I've always had a love for painting, and in New York I had a steady stream of influence, because I went to the Met nearly every other week. I loved the history of painting, and because of my love of American history, I decided to do a 180° turn – from this cartoony expressionism I had been involved in for years, to doing traditional, realistic American history paintings."

"Tinted Lard"


"I went to a bookstore uptown somewhere and got a book on how to paint realistically. It was called Light For the Artist. I'd never had any training in realistic oil painting, and I really wanted to do it right. All the oil-painting techniques I learned were from this book. I just took it step by step, learning about underpainting and glazes and basic ideas about how to catch light with paint. I was painting in a realistic style and was feeding off a romantic vision that I had as a kid of the Southern past – like Civil War battles and steamboats coming up the river, George Washington, and just classic, corny Davy Crockett fighting a bear... Mostly I was looking at old guys, like Winslow Homer and Frederick Church and Thomas Cole... So for four or five years, I was just looking at those paintings and getting my technique going."

"Biguns"


Once he had learned the basics of traditional oil painting, Wayne began to focus in on exactly what he needed to express. "I wanted to get at some kind of psychology behind it," he recalled. "I wanted to picture the pain and the weirdness and the craziness of the era... I wanted to capture it in mood and lighting, but it was all still vague, and that's what made me pause and think about the idea of concept and art. It's easy to hide behind vagueness in art. There's a lot of wishy-washy ambiguity going on as far as concepts go, and I didn't want to be wishy-washy. I wanted to nail it."

"Your Ego, My Ego"


"I had gotten my technique down pretty good, and I was doing these landscapes and had gotten surrealist with them – like wolfmen were fighting in the woods now, but it was still painted like Winslow Homer. Eventually I felt it was kind of corny... So I decided the ego and human vanity were gonna be my ongoing topics. In Hollywood, I rubbed up against every type of ego there was, and just saw embarrassing displays of vanity and narcissism. I tried to see the humor in it, but it was kind of like the veil falling away from my eyes...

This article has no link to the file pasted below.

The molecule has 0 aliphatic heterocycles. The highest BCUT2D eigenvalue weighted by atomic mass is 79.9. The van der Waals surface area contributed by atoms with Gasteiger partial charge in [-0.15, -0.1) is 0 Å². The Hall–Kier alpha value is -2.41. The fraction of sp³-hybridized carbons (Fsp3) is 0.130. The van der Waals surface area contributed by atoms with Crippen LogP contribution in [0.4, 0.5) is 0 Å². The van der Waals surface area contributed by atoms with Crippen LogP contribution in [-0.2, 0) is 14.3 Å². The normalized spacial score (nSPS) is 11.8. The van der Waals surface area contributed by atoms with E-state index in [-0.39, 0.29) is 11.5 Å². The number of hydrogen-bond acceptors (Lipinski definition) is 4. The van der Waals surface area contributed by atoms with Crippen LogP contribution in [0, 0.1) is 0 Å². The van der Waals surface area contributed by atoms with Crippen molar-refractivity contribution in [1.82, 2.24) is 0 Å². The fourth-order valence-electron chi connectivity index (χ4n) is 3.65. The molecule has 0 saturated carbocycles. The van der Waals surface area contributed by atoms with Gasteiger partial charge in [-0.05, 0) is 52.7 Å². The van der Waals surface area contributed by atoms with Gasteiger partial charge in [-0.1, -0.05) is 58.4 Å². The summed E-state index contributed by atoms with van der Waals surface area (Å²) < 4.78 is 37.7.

My first painting was called 'Human Fuckin Knowledge.' Mankind thinks they know everything."


"Human Fuckin Knowledge"


Incidentally, Wayne has described a lifelong emotional and sensory relationship with text that recalls the neurological phenomenon known as synesthesia, the "sixth sense" experienced by many artists – most famously the abstract visionary Wassily Kandinsky. "I've been hypnotized by letters since I was a kid, even before I could read," Wayne revealed. "I saw every letter as a character. They all had different personalities to me, and I used to draw pictures with letters. They were nonsensical, I just used them as visual motifs... I loved my W's, of course, 'cause I'm W.W.W. – Wayne Wilkes White. I always liked B's, they're very feminine. Those were girls, always. S's, of course, were men. I don't know why – maybe it's the penis. I loved E's, because that was like a kid.
A's are houses...


I love letters and still look at it as I did as a kid. They still have a certain character to me, and they have a voice that I sort of hear – like the plain-type stuff is very deadpan and straight-ahead, and the humor with that is that it's saying all kinds of outrageous things in this deadpan voice."

"Eastern Fuckit"


"Lithographs were big in the '60s through the '70s—they would usually sell them with couches in department stores. I was hoarding them for the frames... One day, I decided to put some words in the middle of the woods I was painting, and then I thought, 'Hmmm. What would happen if I just used this ready-made landscape?' It’s sort of a lesson in the value of spontaneity – and kind of a defiant gesture toward the idea of what’s original and what’s not."

Though Wayne is quite skillful at drawing in Adobe Illustrator, he doesn't previsualize his paintings digitally. "I draw on tracing paper over the landscapes," he revealed. "It's always improvised. Sometimes it's simple, and sometimes a gnarled mess. I'm a sign painter with no boss."

"Beauty's Embarrassin'!"


Despite the fact that he appropriates these insipid, nostalgic reproductions without compunction, Wayne is nonetheless quite respectful of the source images. "I think of the reproductions that I use as an empty stage. I only paint on reproductions. Real paintings have too much human smell, and it would be a 'comment' on that artist… In a way, I’m collaborating with the artist who painted the original of the reproduction," Wayne explained. "The way I see it, they’re like one stop away from the garbage can when I find them – they’re cheap and devalued. The reprisal or the rebirth is an element to the work."